Who doesn’t love a good graphic print? Depicting the photogenic Bauhaus staircase in the Dessau campus, this angular print  is executed in the colour combination made famous by the Dutch art movement De Stijl and Piers Mondrian. Mondrian was the original colour blocker, and hanging this print on your studio wall will show you know your van Doesburg’s from your Van der Rohe’s. It also couldn’t be easier to get your hands on this geometric goodie, as all you have to do is pay and print from Etsy. Go large or go home with this one.  

 Josef Albers Nesting Tables

[Image: Klein & Moore]

06. Josef Albers Nesting Tables

This colourful solid oak side table set exudes Bauhaus style

Four tables for the price of one

Different sizes and colours

A real Bauhaus classic


Stack em up or spread em out, the choice is yours, but rest assured that these neat Josef Albers tables will make your studio pop. Albers was both a student and a teacher in the Bauhaus, and was a central figure in modernist design education on both sides of the Atlantic, so you’re in good hands with these tables. The tables are typical of the Bauhaus’ strict geometric style, with straight lines and clean edges the order of the day. The glass tops, the underside of which are painted with turquoise, blue, yellow or orange, give the tables a glossy finish, and the recessed support underneath the tabletop gives a sense of how thoughtfully these tables were designed. Stick one at either end of a couch for maximum effect; these babies deserve to shine bright in your studio.

Taschen Bauhaus Book

[Image: Taschen]

07. Taschen Bauhaus Book

Engaging coffee table and reference book about the Bauhaus

Adds design cred to your library

A great read

Full of amazing images not available elsewhere

Not portable as big and heavy

Any design studio worth its salt should have a book on the Bauhaus gracing its library shelves, so look no further than this one-stop shop for everything Bauhaus related by Taschen. There are countless books published about the Bauhaus, but this is perhaps the most comprehensive and engaging. It charts the history of the school, gives the global and European context of its development, includes anecdotes about teachers and students and gives thorough insight into what set the Bauhaus apart and why its legacy is so important. Go the whole hog and position in carefully on one of Josef Albers’ nesting tables (above) for full Bauhaus effect.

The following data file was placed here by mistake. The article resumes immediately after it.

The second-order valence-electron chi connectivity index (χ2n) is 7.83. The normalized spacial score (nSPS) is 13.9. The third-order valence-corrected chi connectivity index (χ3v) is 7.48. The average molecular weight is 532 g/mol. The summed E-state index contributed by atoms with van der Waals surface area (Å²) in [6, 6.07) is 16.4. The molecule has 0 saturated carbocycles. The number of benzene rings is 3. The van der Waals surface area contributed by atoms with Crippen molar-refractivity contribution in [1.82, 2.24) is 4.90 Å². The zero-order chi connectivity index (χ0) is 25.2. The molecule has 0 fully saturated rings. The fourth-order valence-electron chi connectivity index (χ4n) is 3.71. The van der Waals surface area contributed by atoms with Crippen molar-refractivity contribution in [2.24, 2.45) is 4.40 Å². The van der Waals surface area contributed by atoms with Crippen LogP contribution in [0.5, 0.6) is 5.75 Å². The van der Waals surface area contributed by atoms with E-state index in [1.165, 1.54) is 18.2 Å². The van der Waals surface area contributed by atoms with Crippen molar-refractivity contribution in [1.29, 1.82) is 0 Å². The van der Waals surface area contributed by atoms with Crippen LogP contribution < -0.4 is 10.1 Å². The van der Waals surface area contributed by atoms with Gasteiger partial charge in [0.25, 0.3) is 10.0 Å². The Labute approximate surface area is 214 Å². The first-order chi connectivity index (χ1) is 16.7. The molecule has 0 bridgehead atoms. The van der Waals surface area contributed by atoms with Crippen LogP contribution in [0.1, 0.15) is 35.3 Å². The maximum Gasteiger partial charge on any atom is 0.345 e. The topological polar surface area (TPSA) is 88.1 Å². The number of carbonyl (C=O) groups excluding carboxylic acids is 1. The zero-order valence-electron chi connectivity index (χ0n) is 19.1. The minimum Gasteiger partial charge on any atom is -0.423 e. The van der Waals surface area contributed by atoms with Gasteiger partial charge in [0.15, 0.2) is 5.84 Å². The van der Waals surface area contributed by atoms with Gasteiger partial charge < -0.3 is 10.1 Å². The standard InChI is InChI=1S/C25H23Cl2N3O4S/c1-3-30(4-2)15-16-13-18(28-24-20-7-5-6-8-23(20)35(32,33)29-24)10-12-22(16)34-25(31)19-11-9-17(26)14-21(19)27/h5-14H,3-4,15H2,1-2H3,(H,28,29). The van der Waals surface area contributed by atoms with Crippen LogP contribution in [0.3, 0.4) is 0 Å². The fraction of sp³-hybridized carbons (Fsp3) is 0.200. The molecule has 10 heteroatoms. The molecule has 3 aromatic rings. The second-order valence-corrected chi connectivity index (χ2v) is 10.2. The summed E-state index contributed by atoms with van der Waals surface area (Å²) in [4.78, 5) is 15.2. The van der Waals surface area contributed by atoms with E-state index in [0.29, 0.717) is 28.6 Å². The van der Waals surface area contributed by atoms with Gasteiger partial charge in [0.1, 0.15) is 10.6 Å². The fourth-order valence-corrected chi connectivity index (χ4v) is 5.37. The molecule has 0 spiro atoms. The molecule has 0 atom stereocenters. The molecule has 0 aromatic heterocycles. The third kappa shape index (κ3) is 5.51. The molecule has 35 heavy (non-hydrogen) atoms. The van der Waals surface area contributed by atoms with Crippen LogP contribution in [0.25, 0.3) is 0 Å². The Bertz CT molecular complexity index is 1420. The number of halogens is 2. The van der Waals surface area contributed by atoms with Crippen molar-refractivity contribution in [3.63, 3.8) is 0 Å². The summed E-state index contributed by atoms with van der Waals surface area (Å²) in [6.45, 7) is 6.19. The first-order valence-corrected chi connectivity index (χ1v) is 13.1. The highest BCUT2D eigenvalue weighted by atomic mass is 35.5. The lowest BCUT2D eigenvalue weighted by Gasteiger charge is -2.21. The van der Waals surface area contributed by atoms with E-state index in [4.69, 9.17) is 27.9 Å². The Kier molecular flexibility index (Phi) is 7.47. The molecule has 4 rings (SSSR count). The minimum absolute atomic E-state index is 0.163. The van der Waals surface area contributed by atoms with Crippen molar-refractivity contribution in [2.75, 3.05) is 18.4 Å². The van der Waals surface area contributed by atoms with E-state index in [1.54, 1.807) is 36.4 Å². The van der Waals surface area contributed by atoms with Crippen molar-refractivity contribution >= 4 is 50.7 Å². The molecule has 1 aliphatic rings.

Bauhaus lamp

[Image: Technolumen]

08. Bauhaus lamp

Opaque glass-domed table lamp

Definitive Bauhaus object

Lovely diffuse light


You can’t go wrong with this Bauhaus Lamp. Designed in 1923 by Wilhelm Wagenfeld and Carl Jakob Jucker, this lamp design is another iteration of Gropius’ design fundamentals, and uses the simplest of geometric forms – circles, spheres and cylinders – in the creation of this iconic lamp. The opaque glass dome was particularly innovative back in the day, as this type of glass was usually only seen in industrial light fittings, so it was unusual to see it being used in a domestic object. As part of your studio furniture, it will spruce up any work desk as task lighting, or it can be used as part of an overall lighting strategy when different ambiences are required.  

Marianne Brandt Ashtray

[Image: Alessi]

09. Marianne Brandt Ashtray

An iconic modernist ashtray

Ideal as decorative object for non-smokers

Smokers can use it as intended

Easy to clean

Smokers rejoice! There’s a new ashtray in town! Well, it’s a very old ashtray and so few people smoke in 2019, so perhaps it’s more of a showpiece than anything else. This stainless steel, hemisphere ashtray was originally designed by Marianne Brandt in 1924. Brandt was the only woman in the Bauhaus’ metalwork department, and as such became a pioneering figure in early 20th century industrial design. This ashtray would look great in a display cabinet, or on a side table, or as part of a collection of objects on a shelf or dresser.  

Bauhaus Desk

[Image: OAM]

10. Bauhaus desk

Black patent partner desk

Big enough for two

Shiny and impressive


Might be too big for some

Don Draper, eat your heart out. Nothing says ‘intimidating creative’ like a mammoth high-gloss desk, all the better to beat irritating clients into submission with. This desk might be more Mad Men than Bauhaus, but it has all the trappings of Bauhaus design, from the sharp angles and heavy rectangular form to the metal trim under the desk top and on the drawers. This desk has plenty of storage, and can be used as a corner desk or to seat two people. The price tag might be hefty, but it will certainly impress your clients.